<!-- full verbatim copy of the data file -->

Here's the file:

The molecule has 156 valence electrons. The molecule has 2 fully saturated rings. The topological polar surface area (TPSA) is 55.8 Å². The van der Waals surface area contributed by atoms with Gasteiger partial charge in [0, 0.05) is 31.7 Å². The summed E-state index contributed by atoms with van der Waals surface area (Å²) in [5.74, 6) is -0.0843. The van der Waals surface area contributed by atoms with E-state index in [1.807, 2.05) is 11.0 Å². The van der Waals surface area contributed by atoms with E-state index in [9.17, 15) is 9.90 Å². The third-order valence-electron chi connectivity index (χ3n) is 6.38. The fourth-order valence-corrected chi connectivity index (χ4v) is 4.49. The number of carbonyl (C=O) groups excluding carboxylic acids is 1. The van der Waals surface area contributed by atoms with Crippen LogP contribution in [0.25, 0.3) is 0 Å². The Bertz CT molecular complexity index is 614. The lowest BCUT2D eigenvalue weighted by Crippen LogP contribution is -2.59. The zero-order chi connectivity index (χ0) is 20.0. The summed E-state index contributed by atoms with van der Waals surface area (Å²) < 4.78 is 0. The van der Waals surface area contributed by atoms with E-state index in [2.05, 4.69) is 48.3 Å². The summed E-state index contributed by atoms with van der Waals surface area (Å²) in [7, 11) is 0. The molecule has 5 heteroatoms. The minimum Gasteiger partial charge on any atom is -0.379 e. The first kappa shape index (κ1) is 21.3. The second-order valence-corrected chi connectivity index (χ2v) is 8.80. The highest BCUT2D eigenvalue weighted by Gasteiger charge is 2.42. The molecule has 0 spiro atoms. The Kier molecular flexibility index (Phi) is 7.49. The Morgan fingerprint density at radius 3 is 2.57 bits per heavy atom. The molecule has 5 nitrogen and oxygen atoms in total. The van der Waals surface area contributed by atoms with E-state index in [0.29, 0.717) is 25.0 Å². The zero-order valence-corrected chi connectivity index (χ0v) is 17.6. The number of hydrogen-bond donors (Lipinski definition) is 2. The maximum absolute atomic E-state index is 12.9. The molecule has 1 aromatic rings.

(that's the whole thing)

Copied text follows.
The molecule has 156 valence electrons. The molecule has 2 fully saturated rings. The topological polar surface area (TPSA) is 55.8 Å². The van der Waals surface area contributed by atoms with Gasteiger partial charge in [0, 0.05) is 31.7 Å². The summed E-state index contributed by atoms with van der Waals surface area (Å²) in [5.74, 6) is -0.0843. The van der Waals surface area contributed by atoms with E-state index in [1.807, 2.05) is 11.0 Å². The van der Waals surface area contributed by atoms with E-state index in [9.17, 15) is 9.90 Å². The third-order valence-electron chi connectivity index (χ3n) is 6.38. The fourth-order valence-corrected chi connectivity index (χ4v) is 4.49. The number of carbonyl (C=O) groups excluding carboxylic acids is 1. The van der Waals surface area contributed by atoms with Crippen LogP contribution in [0.25, 0.3) is 0 Å². The Bertz CT molecular complexity index is 614. The lowest BCUT2D eigenvalue weighted by Crippen LogP contribution is -2.59. The zero-order chi connectivity index (χ0) is 20.0. The summed E-state index contributed by atoms with van der Waals surface area (Å²) < 4.78 is 0. The van der Waals surface area contributed by atoms with E-state index in [2.05, 4.69) is 48.3 Å². The summed E-state index contributed by atoms with van der Waals surface area (Å²) in [7, 11) is 0. The molecule has 5 heteroatoms. The minimum Gasteiger partial charge on any atom is -0.379 e. The first kappa shape index (κ1) is 21.3. The second-order valence-corrected chi connectivity index (χ2v) is 8.80. The highest BCUT2D eigenvalue weighted by Gasteiger charge is 2.42. The molecule has 0 spiro atoms. The Kier molecular flexibility index (Phi) is 7.49. The Morgan fingerprint density at radius 3 is 2.57 bits per heavy atom. The molecule has 5 nitrogen and oxygen atoms in total. The van der Waals surface area contributed by atoms with E-state index in [0.29, 0.717) is 25.0 Å². The zero-order valence-corrected chi connectivity index (χ0v) is 17.6. The number of hydrogen-bond donors (Lipinski definition) is 2. The maximum absolute atomic E-state index is 12.9. The molecule has 1 aromatic rings.